NaNoWriMo Week 2 – Books to Inspire Your Writing

Hey NaNo novelists! Well, it’s already week 2 – how are your novels going? Will you be ashamed of me to hear how my novel is going? (Yeah, about that… I may not have written more than 1 day’s worth…)

So, this writer’s not so on top of her game. That’s okay – there’s still a lot that can be done in 21 days. If Young Adult author Aprilynne Pike can write a novel draft in one week because she got on a roll (I remember hearing that somewhere), we can do it in several weeks!

I feel like week 2 is the hardest week during NaNo. Maybe I’m wrong, but I think sometimes for me, that’s when the excitement sometimes starts to wear off, and the finish line isn’t quite in sight like it is in Week 3.

So, how about some encouragement? I thought I’d talk about some books that have influenced my writing. Some of them are novels, and some are nonfiction how-to creative writing books. Sometimes if I’m not in the writing mood, all I need to do is page through one of these and then I’m suddenly excited about writing again.

  1. Wired for Story: The Writer’s Guide to Using Brain Science to Hook Readers from the Very First Sentence. This is a fun one to read. More basic than I thought it would be, but it’s kind of cool to hear explained some of the things writers take for granted or do without thinking.
  2. Any James Patterson young adult book. Sure, they’re very commercial and well-known, but Patterson has an interesting technique of writing very short chapters, and his series like Maximum Ride and Witch&Wizard never cease to capture my interest quickly. It’s interesting to read something as a writer, looking at the techniques the author uses, and Patterson has novel structuring down.
  3. The Writer’s Block by Jason Rekulak. Yep, this is literally a block of book. I got this for my birthday recently and it is fun to play around with. It has a lot of random ideas to jump start your writing if you get stuck.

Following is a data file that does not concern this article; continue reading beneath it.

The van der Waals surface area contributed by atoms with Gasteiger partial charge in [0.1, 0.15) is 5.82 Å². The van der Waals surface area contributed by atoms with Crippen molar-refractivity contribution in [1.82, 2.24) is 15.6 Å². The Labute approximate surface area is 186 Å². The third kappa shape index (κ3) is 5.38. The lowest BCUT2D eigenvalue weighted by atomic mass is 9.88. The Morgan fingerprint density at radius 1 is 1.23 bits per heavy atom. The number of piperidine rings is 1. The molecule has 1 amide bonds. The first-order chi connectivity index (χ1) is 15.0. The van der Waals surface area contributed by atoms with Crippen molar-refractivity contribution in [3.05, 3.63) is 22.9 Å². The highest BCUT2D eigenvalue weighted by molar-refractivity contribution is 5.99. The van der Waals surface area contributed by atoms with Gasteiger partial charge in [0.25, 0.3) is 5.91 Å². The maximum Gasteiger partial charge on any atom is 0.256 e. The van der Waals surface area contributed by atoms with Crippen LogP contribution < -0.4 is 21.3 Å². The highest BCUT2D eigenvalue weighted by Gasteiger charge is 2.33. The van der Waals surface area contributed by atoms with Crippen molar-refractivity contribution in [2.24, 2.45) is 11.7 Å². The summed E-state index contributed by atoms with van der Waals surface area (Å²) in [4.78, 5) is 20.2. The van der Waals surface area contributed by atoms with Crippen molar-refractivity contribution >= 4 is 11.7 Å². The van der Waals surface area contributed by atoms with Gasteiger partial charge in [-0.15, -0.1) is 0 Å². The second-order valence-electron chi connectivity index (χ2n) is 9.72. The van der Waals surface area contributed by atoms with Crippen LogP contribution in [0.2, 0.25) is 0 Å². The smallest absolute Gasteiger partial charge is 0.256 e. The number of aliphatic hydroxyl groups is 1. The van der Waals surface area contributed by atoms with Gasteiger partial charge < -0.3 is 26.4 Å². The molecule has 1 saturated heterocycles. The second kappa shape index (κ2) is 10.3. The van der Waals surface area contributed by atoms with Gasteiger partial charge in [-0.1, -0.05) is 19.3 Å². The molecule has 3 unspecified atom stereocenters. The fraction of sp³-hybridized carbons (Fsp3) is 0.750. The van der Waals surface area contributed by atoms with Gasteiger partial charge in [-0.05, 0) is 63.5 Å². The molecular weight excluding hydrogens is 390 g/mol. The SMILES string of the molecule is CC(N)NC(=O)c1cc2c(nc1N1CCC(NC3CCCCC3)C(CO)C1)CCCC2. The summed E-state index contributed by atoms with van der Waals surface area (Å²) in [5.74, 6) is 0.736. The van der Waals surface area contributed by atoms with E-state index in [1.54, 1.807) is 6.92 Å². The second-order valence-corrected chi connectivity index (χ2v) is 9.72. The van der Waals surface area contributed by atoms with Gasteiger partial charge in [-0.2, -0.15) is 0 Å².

4. Cinder by Marissa Meyer. If you want an example of wonderfully developed characters in a fantasy/sci-fi setting, this series is the one to learn from. Meyer is a master at developing interesting and believable characters.
  5. I Work at a Public Library: A Collection of Crazy Stories from the Stacks by Gina Sheridan. This may seem random, but if you like books, you probably like libraries. What I like about this book is that from these crazy stories you learn a lot of strange things about what humans do or say that you never would have thought of before. And they’re true! Any collection of crazy stories would do. Real life really is stranger than fiction, so maybe we can learn from it and use some crazy story to fuel our NaNo!

So this is not comprehensive, but if you need to renew your writing excitement or just want to read a book for fun again, try one of these out!

I’d also love to hear how you’re doing in NaNo. Still going strong or have you run into a wall? Let me know in the comments of any ideas or topics you’d like me to post about during NaNo!


Image Courtesy Wikimedia Commons.

Published by laurenhallstrom

Lauren is the author of two CIPA EVVY award-winning novels, both written when she was a teen. She writes contemporary fantasy for tweens and young adults. She holds an undergraduate degree in English at Colorado State University and currently works in a public library. More often than not you can find her there - promoting lifelong learning, staring off into space, and dreaming up new stories.

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